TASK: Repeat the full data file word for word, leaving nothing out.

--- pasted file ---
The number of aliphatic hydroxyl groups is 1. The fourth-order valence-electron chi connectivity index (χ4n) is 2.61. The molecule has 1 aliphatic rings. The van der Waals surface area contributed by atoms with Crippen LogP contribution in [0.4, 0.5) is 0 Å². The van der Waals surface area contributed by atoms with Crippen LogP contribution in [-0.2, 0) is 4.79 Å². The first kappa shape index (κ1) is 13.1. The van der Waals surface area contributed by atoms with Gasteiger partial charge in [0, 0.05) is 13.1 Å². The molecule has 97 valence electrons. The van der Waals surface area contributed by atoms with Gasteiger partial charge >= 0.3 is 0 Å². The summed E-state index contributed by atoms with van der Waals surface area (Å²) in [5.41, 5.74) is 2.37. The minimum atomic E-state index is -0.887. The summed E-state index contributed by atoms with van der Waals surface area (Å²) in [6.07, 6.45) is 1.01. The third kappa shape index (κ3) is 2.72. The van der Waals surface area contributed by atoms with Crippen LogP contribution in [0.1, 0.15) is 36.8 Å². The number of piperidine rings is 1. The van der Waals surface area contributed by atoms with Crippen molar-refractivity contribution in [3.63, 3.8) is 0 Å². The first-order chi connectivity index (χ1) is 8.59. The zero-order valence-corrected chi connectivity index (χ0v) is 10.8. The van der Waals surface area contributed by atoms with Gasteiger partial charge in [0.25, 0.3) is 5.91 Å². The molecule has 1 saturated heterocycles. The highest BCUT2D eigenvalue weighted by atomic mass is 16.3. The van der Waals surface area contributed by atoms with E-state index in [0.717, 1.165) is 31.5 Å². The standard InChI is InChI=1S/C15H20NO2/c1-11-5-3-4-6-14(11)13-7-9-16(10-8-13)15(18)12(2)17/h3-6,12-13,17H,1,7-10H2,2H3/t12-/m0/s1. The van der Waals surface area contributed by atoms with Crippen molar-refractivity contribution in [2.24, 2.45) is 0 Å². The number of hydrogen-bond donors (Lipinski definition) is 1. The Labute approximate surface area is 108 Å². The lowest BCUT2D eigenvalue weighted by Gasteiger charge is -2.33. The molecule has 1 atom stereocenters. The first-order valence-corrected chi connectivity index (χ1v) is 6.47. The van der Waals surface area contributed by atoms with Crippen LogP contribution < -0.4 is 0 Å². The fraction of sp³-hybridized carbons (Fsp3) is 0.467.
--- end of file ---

The number of aliphatic hydroxyl groups is 1. The fourth-order valence-electron chi connectivity index (χ4n) is 2.61. The molecule has 1 aliphatic rings. The van der Waals surface area contributed by atoms with Crippen LogP contribution in [0.4, 0.5) is 0 Å². The van der Waals surface area contributed by atoms with Crippen LogP contribution in [-0.2, 0) is 4.79 Å². The first kappa shape index (κ1) is 13.1. The van der Waals surface area contributed by atoms with Gasteiger partial charge in [0, 0.05) is 13.1 Å². The molecule has 97 valence electrons. The van der Waals surface area contributed by atoms with Gasteiger partial charge >= 0.3 is 0 Å². The summed E-state index contributed by atoms with van der Waals surface area (Å²) in [5.41, 5.74) is 2.37. The minimum atomic E-state index is -0.887. The summed E-state index contributed by atoms with van der Waals surface area (Å²) in [6.07, 6.45) is 1.01. The third kappa shape index (κ3) is 2.72. The van der Waals surface area contributed by atoms with Crippen LogP contribution in [0.1, 0.15) is 36.8 Å². The number of piperidine rings is 1. The van der Waals surface area contributed by atoms with Crippen molar-refractivity contribution in [3.63, 3.8) is 0 Å². The first-order chi connectivity index (χ1) is 8.59. The zero-order valence-corrected chi connectivity index (χ0v) is 10.8. The van der Waals surface area contributed by atoms with Gasteiger partial charge in [0.25, 0.3) is 5.91 Å². The molecule has 1 saturated heterocycles. The highest BCUT2D eigenvalue weighted by atomic mass is 16.3. The van der Waals surface area contributed by atoms with E-state index in [0.717, 1.165) is 31.5 Å². The standard InChI is InChI=1S/C15H20NO2/c1-11-5-3-4-6-14(11)13-7-9-16(10-8-13)15(18)12(2)17/h3-6,12-13,17H,1,7-10H2,2H3/t12-/m0/s1. The van der Waals surface area contributed by atoms with Crippen molar-refractivity contribution in [2.24, 2.45) is 0 Å². The number of hydrogen-bond donors (Lipinski definition) is 1. The Labute approximate surface area is 108 Å². The lowest BCUT2D eigenvalue weighted by Gasteiger charge is -2.33. The molecule has 1 atom stereocenters. The first-order valence-corrected chi connectivity index (χ1v) is 6.47. The van der Waals surface area contributed by atoms with Crippen LogP contribution < -0.4 is 0 Å². The fraction of sp³-hybridized carbons (Fsp3) is 0.467.